Harebrained Schemes to become independent as it parts ways with Paradox

Harebrained Schemes to become independent as it parts ways with Paradox

Swedish games firm Paradox Interactive has said that the partnership it has with developer Harebrained Schemes is coming to an end.

In a post on its investor relations portal, the publisher said that as of January 1st, 2024, the two companies will not be working together anymore. Paradox says that this decision is mutual.

This comes in the wake of Harebrained Schemes' The Lamplighters League underperforming commercially, so much so that Paradox wrote down its development cost in the face of a new sales forecast.

"Paradox has refocused its strategy towards its core niches within strategy and management games with endless qualities,” Paradox COO Charlotta Nilsson said.

“We and HBS’ leadership have been discussing what would happen after the release of The Lamplighters League, but a new project or sequel in the same genre was not in line with our portfolio plans. Hence, we believe that a separation would be the best way forward. We’re very happy that this talented, gifted studio has the chance to continue and can’t wait to see what they will make next.”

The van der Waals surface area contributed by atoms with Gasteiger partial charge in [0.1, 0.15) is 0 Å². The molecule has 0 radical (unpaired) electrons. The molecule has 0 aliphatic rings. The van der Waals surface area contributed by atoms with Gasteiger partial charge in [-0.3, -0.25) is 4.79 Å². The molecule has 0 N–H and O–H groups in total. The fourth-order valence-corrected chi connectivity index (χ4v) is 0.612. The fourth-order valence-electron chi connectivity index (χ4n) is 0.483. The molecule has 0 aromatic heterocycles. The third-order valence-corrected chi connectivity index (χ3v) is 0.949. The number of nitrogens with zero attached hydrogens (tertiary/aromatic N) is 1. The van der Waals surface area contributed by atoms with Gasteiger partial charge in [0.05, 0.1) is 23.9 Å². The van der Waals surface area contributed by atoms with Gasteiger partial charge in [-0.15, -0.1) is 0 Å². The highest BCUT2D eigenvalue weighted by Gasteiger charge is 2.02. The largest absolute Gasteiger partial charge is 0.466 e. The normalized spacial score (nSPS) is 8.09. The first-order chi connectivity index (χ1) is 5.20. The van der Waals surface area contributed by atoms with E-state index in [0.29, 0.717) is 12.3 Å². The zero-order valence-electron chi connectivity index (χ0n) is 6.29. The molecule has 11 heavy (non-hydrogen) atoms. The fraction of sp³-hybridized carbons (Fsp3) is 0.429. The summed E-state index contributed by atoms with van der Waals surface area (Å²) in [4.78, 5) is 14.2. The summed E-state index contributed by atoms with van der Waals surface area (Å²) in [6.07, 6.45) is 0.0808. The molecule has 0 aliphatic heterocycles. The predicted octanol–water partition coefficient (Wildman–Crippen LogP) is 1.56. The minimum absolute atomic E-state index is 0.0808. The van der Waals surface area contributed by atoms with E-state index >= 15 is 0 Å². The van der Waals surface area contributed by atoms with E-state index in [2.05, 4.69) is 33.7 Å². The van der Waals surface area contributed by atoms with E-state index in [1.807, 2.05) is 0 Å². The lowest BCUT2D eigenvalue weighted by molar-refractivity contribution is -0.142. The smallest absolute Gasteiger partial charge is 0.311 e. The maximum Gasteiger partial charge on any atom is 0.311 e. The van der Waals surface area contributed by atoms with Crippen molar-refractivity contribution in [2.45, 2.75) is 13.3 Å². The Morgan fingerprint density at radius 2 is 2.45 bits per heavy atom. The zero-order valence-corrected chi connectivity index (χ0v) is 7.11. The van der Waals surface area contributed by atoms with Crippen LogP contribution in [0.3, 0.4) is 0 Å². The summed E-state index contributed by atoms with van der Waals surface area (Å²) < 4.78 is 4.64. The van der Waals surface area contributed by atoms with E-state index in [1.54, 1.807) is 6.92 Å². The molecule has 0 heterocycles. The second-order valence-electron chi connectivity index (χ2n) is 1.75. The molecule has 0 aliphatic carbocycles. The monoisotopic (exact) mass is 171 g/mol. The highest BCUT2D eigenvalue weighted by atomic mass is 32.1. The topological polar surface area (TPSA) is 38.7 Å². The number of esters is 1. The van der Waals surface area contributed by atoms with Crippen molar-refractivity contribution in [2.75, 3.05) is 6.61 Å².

Harebrained Schemes' studio operations manager Brian Poel added: “Harebrained Schemes will support The Lamplighters League through the end of the year while we seek funding and partnerships for an independent future in 2024. Our studio mission remains the same: to make games that challenge your mind and touch your heart.”

Paradox bought Harebrained Schemes for $7.5 million back in 2015. The company will retain its share of Lamplighters League and the other titles developed by Harebrained Schemes. 

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Alex Calvin is a freelance journalist who writes about the business of games. He started out at UK trade paper MCV in 2013 and left as deputy editor over three years later. In June 2017, he joined Steel Media as the editor for new site In October 2019 he left this full-time position at the company but still contributes to the site on a daily basis. He has also written for, VGC, Games London, The Observer/Guardian and Esquire UK.